You will gain insights in a wide variety of different methods, which produce both qualitative and quantitative data. Taking this further, you'll then consider how the underlying philosophy and theory of different research approaches can affect how you carry out your investigations.
Practically, you'll learn how to carry out a successful research project: constructing a research design, selecting appropriate methodology and methods, following correct procedure to gather data, and critically reviewing your results.
Back in your employing institution, this means that you’ll be able to apply the outputs of existing research to your professional setting. You’ll also be able to design and execute highly-relevant research projects within your institution.
This module is a strong foundation upon which you will build your research portfolio. It is assessed via several short assignments, totalling 5,000 words. They allow you to polish your research and writing abilities as you progress towards later assessments and, if you wish, longer papers suitable for journal publication.
This module is currently taught by Dr Janja Komljenovic.
The overall aim of this module is to enhance your ability to articulate and analyse aspects of your professional practice and to connect these to the related research literature.
In this way, Connecting Research and Practice turns your day-to-day professional activity into more reflective engagement, illuminated by theories, concepts and research findings.
The module is integrated into all three of the core modules in Part 1 of the programme. Within each of these modules, you will undertake a 2,000-word assignment focused on the links between the module's content and your own professional practice.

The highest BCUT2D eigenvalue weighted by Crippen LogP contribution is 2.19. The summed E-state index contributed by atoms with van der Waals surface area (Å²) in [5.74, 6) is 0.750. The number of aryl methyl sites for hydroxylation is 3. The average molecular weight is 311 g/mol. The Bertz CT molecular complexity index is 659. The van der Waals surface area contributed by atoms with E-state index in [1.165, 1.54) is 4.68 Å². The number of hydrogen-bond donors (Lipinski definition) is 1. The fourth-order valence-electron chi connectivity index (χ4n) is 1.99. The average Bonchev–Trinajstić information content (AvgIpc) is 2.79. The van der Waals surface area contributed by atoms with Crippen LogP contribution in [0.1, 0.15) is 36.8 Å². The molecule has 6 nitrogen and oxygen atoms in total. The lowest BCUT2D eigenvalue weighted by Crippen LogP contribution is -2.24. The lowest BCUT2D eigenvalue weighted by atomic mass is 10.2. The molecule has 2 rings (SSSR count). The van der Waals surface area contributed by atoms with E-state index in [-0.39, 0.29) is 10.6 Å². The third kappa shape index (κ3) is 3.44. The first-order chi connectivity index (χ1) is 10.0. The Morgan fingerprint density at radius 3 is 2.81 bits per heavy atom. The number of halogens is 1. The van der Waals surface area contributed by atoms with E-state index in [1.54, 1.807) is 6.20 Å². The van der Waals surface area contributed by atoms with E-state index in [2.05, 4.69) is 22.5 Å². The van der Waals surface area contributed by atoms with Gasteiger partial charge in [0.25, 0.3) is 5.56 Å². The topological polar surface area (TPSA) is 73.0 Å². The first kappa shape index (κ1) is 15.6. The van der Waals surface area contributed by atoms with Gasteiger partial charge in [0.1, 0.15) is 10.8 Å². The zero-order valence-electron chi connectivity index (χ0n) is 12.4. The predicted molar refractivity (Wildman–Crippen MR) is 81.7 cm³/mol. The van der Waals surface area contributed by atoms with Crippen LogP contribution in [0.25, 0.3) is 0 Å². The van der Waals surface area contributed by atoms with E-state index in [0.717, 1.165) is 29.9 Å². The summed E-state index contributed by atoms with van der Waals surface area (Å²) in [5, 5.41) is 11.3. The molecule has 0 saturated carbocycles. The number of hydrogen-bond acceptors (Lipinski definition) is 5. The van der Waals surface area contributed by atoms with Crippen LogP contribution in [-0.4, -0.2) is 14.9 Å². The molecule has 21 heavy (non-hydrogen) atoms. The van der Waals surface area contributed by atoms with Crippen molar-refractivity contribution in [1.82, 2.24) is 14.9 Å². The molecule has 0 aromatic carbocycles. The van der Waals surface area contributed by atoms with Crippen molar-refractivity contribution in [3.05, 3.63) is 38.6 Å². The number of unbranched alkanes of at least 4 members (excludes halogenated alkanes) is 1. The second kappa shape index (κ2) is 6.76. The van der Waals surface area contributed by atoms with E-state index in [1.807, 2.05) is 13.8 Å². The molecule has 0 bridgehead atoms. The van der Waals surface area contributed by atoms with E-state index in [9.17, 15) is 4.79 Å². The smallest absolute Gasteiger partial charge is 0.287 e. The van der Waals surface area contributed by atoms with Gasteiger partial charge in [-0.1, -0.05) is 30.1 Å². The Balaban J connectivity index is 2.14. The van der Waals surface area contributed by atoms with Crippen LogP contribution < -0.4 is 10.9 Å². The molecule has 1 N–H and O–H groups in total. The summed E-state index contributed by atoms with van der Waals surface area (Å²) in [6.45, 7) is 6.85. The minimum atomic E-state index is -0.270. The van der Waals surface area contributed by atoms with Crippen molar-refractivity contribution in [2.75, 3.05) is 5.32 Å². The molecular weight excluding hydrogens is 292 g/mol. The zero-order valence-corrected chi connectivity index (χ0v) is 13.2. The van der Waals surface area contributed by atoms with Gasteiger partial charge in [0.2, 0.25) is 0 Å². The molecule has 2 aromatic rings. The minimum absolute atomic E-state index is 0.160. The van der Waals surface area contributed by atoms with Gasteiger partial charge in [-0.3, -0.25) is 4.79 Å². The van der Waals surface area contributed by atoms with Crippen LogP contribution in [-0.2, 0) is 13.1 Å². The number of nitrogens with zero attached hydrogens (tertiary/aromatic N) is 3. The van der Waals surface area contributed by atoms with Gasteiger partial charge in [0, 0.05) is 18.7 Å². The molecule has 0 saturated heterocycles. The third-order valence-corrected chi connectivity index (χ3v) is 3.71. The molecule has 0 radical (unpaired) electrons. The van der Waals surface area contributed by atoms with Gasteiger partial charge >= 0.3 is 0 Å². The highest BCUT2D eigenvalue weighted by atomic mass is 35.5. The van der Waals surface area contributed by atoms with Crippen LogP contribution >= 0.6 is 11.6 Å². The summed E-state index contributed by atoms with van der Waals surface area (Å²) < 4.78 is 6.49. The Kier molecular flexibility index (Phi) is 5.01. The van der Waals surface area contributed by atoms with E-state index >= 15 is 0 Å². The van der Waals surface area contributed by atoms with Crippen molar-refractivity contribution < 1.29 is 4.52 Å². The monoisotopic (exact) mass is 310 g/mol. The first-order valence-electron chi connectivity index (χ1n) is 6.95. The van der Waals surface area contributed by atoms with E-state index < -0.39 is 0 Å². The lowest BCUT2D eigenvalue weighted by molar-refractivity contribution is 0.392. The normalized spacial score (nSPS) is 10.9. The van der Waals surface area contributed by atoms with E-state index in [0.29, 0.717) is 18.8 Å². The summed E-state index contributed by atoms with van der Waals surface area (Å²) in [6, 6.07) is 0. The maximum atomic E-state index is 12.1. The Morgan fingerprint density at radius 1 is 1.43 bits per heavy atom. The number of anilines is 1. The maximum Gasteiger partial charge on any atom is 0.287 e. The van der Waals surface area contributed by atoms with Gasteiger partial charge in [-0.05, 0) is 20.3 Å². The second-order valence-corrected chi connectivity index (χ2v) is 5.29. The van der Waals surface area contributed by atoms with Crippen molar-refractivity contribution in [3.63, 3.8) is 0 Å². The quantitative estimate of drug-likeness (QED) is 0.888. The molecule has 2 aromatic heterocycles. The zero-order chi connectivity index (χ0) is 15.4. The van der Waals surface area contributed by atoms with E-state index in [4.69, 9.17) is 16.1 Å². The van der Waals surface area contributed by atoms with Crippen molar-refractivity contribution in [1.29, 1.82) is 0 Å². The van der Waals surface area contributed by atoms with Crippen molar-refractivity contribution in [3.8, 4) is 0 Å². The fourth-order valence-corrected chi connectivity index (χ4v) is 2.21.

These short assignments offer an early, "low stakes" opportunity to produce academic writing within each module. Our experience shows that getting you writing at an early stage of the programme is essential to its successful completion and for the pace of your development as a researcher.
Paul Trowler describes progression through Part One and Part Two of the HEREE PhD
Towards the end of Part One, programme members produce a PhD confirmation document containing a research plan for the PhD thesis (up to 5,000 words). This is assessed by a panel of academics to confirm that progression to Part Two is suitable and the likelihood of success is strong. Feedback will be given where necessary. When Part One is successfully completed and the confirmation document approved, the candidate has their progression to Part Two (researching and writing the main thesis under the guidance of an academic supervisor) confirmed
In the second half of your PhD programme, you will embark on an original research project and produce a 45,000-word thesis based on the research proposal that you developed in part one.
Ongoing guidance from an experienced PhD supervisor, with whom you will work on a one-to-one basis, helps you throughout your project.
Part 2 centres on researching, writing, and then defend your thesis during a viva voce oral examination by both external and internal examiners.
The Part two module (EDS 846) is designed to keep you on track as you carry out your main research project, and to provide invaluable guidance on writing and defending your thesis. Resources are available for your use as required, and the module provides the opportunity to consult with other students working in similar areas.
Module EDS 846 has no required assessment as you are concentrating solely on your PhD research project. It does however provide opportunities for engagement beyond the personal support of your supervisor should you wish to take them, especially interaction with others whose interests align with yours and access to a range of resources.
The module and your supervision time will help you evidence personal and practical proficiencies including:
The thesis is approximately 45,000 words and is assessed in the same way and against the same criteria as other Lancaster University PhDs. There will be a viva voce (conducted via video conference where preferred). External and internal examiners will be appointed to examine each student's thesis.